The United States plays a leadership role when it comes to framing the agenda on global economic and financial policy, and it is important for African policymakers to be aware of what is at stake for the continent.
On December 3, United States Treasury Undersecretary for International Affairs Nathan Sheets outlined the top priorities of the Treasury’s global economic agenda in his debut speech at a Brookings Institution event.
Sheets is the main U.S. counterpart of the World Bank and the IMF. Since the U.S is the largest shareholder and practically has veto power in both institutions, the U.S. Treasury’s agenda typically serves as a guide for their strategies. In turn, the IMF and World Bank have immense influence when it comes to low-income African countries. As a result, what Sheets says will help formulate these institutions’ strategy towards Africa. So, I am betting that these issues will become much more important for Africa in the years to come.
Last week, the undersecretary spoke on the six core pillars of the Treasury’s strategy moving forward, including: 1) strengthening and rebalancing global growth; 2) deepening engagement with emerging market giants; 3) framing a resilient global financial system; 4) facilitating access to capital; 5) promoting open trade and investment; and 6) enhancing U.S. leadership at the IMF.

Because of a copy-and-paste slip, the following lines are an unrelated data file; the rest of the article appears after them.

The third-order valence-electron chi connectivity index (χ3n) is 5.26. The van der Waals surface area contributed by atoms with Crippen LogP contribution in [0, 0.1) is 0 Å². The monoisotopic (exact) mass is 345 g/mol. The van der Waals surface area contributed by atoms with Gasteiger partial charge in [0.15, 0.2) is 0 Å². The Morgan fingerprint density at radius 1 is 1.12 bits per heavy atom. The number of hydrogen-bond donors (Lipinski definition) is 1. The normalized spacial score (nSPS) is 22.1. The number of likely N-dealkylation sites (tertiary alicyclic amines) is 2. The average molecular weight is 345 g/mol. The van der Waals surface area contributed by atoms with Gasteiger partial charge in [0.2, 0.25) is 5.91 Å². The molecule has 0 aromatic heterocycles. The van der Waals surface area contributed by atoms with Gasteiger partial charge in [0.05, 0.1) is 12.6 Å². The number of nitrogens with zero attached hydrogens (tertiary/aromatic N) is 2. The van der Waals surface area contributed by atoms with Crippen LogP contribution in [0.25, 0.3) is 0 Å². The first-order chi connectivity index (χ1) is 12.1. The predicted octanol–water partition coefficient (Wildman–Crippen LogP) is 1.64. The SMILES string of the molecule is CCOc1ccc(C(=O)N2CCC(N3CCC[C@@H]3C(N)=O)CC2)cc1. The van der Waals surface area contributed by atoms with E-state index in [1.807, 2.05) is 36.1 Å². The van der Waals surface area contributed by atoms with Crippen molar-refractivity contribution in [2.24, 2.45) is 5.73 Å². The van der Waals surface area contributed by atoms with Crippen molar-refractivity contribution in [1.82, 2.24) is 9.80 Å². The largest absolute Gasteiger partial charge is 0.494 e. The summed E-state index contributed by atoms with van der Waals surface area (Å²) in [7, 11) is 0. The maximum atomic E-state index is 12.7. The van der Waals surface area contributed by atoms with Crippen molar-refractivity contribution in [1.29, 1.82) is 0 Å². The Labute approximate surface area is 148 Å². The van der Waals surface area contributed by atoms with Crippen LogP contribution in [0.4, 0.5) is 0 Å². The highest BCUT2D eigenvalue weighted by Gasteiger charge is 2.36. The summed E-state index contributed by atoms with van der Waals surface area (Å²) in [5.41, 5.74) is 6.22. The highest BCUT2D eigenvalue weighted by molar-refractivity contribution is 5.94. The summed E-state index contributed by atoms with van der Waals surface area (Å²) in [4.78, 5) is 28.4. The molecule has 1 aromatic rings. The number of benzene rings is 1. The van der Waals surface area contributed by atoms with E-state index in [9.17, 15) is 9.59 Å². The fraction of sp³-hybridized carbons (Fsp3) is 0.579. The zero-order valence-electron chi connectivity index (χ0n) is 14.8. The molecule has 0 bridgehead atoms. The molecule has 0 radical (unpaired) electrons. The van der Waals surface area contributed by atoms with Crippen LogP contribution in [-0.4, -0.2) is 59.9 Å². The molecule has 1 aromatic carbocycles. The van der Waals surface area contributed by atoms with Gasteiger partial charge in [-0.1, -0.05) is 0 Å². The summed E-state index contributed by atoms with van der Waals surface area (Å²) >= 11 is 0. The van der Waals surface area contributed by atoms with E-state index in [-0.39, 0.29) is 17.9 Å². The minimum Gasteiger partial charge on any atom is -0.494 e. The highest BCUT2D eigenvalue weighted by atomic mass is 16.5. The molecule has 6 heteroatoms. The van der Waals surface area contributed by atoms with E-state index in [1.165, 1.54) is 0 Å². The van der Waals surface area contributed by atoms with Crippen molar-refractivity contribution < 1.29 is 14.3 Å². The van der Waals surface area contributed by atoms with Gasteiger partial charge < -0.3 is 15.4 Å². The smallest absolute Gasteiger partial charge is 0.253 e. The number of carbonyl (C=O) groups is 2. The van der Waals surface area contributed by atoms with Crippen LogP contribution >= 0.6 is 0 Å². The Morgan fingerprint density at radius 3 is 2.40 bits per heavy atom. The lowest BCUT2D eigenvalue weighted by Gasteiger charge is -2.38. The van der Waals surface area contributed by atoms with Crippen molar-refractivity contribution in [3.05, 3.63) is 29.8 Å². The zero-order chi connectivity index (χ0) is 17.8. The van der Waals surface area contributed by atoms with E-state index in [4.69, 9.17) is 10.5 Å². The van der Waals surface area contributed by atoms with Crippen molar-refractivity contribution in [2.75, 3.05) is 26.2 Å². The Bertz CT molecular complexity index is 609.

These mutually reinforcing objectives aim to strengthen economic performance at the global level, but also have specific implications for the African continent: Stronger global economic growth helps sustain the current GDP growth many African countries are currently experiencing, boosts financial and investment flows to the continent, and potentially deepens local financial markets. An increasingly resilient international financial system would insulate Africa from disruptive crises and provide a supportive environment for the continent’s growth. Improved U.S. bilateral relations with China could yield a fruitful trilateral partnership with Africa by ensuring complementarity in investments, as both the U.S. and China are increasing their commercial engagement with the continent. Giving a greater voice to emerging markets through reform of the International Monetary Fund (IMF) is also a good step toward improving relations with these countries and supporting the good governance of international institutions.